Monday, September 25, 2006

Mom - Her Very Own Last Priority

All three of the kids are asleep by 8:30 p.m. Not bad. How shall I fritter away my child-free evening?

a) Endlessly grinding pine nuts for a long-promised batch of pesto from our neglected, untamed basil patch.
b) Dutifully ironing (As if I actually iron .... Do we own an iron?) and folding a twice fluffed, twice ignored crinkled heap of school uniform laundry.
c) Chiseling the hardened taco meat grease spattered oven and sour cream smeared kitchen chairs. (Damn taco night. So tasty but such a bitch to clean up.)
d) Exclaim, "Screw it!" and gleefully blow off all my viscid nightly chores and indulge in a little mindless TV zoning. (At the moment, NBC's new Heroes show. Not a keeper.)

Hmm... Tough choice. I'll take option "d". Screw chores tonight. Screw lunch packing and all the rest. Everything can wait until morning, when finger-licking children will laminate my kitchen table in Candadian maple syrup and apple juice.

Except there's something sticky already coming over me. An inconvenient, aggravating feeling setting in. Something holding me back from my abandoned chore contentment.


What good mom would blow off oiling the wheels that keep her family in motion just take care of herself? Oh, snap. You're looking at 'er. Domestic Slackstress herself. I admit it. I take care of myself all the time. Probably too much. Can you take care off yourself too much? Can you love your children too much? Can you love yourself too much?

You know what I'm talking about ladies. Guilt is no stranger to mothers. Do any of you ever take a break from the endless care of house, home and husband to take care of yourselves, perhaps by doing absolutely nothing at all like me tonight?

Go ahead. Blow off your chores and RELAX, mama! Perhaps by simply deepening your butt impression on the couch, without building a fortress of folded laundry stacks all around your tired self? Perhaps by sneaking off to the yoga studio to relax while self-consciously trying to shield your cracked, calloused flip-flop feet in bound angle pose? Maybe that last one is just me.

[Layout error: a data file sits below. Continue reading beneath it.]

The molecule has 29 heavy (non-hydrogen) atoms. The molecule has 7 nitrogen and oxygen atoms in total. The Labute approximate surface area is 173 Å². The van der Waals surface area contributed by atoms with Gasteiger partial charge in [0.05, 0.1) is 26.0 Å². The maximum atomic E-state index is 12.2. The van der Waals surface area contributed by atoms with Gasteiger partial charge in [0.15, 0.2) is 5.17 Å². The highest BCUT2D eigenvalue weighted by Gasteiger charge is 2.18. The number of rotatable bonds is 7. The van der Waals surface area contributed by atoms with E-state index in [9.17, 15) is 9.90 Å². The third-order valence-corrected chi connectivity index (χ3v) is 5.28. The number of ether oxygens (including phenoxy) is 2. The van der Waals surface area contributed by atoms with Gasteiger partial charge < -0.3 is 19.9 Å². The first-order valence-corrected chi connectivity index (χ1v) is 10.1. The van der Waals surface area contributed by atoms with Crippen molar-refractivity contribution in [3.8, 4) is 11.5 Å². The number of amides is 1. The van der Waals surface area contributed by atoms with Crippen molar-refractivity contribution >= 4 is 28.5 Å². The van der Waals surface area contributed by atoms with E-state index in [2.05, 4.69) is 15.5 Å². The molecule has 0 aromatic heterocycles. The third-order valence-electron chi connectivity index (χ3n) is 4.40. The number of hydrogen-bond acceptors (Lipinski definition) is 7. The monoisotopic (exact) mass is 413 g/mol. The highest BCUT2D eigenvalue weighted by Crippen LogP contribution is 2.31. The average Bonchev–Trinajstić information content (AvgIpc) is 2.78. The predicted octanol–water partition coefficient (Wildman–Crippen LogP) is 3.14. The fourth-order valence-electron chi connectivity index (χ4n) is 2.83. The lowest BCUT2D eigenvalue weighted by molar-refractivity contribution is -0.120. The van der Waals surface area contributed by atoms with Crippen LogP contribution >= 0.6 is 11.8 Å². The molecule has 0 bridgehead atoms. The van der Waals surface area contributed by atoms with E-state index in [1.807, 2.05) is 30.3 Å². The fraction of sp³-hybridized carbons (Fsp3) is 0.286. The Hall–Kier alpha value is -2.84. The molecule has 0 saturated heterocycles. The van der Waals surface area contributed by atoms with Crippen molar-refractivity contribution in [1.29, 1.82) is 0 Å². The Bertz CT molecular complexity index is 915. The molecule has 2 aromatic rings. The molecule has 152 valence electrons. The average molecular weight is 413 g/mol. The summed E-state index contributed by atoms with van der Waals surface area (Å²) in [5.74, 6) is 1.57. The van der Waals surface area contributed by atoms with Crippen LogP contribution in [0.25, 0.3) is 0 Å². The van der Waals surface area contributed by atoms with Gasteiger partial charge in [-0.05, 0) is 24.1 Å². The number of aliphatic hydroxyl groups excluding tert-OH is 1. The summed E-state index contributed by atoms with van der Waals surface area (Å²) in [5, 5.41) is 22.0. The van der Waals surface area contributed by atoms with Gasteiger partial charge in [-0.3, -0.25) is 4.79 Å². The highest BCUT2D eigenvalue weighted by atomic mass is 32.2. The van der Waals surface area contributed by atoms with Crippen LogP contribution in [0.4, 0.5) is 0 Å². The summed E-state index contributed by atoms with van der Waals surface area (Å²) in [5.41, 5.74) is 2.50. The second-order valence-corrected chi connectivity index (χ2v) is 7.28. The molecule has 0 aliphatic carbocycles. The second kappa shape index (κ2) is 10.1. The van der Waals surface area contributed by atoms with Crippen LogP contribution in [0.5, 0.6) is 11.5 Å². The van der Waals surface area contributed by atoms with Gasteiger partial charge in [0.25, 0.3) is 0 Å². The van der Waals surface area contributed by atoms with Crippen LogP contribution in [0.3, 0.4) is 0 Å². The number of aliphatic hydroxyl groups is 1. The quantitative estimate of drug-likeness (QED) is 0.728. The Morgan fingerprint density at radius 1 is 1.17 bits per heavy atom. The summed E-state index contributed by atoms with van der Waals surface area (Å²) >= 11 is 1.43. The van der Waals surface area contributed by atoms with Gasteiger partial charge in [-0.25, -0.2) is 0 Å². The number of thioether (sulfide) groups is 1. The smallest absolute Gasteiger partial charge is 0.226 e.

Moments ago (while smuggly shirking chores) I read about infamous mother guilt in a Bitch (feminist response to pop culture) article titled "The Shame Game - Marketing the Guilty Pleasure" by Jessica Jernigan. While I kick off my severely abridged chore list from the slouching comfort of my over poofed couch, take a chore-free moment to chew on Jernigan's ideas about maternal guilt, evil guilt:

"Eloise's guilt is predicated upon the idea that a woman's pleasure should always be her very last priority." This quote refers to a video blogger on ABC's Desperate Housewives web site feature that highlights the lives of real-life desperate housewives.

Without knowing much about poor desperate vlogger Eloise or the show, I relate to the unfortunate, outdated notion that we mothers and housewives are selfish if we demand the time to care for ourselves when we have a house/apartment, kids and a husband/partner to care for and clean up after.

How dare we value ourselves and our precious sanity! Excuse me, but don't we have to be happy and healthy first in order to raise happy and healthy children? How can we possibly nurture our young from a well that's perpetually dry?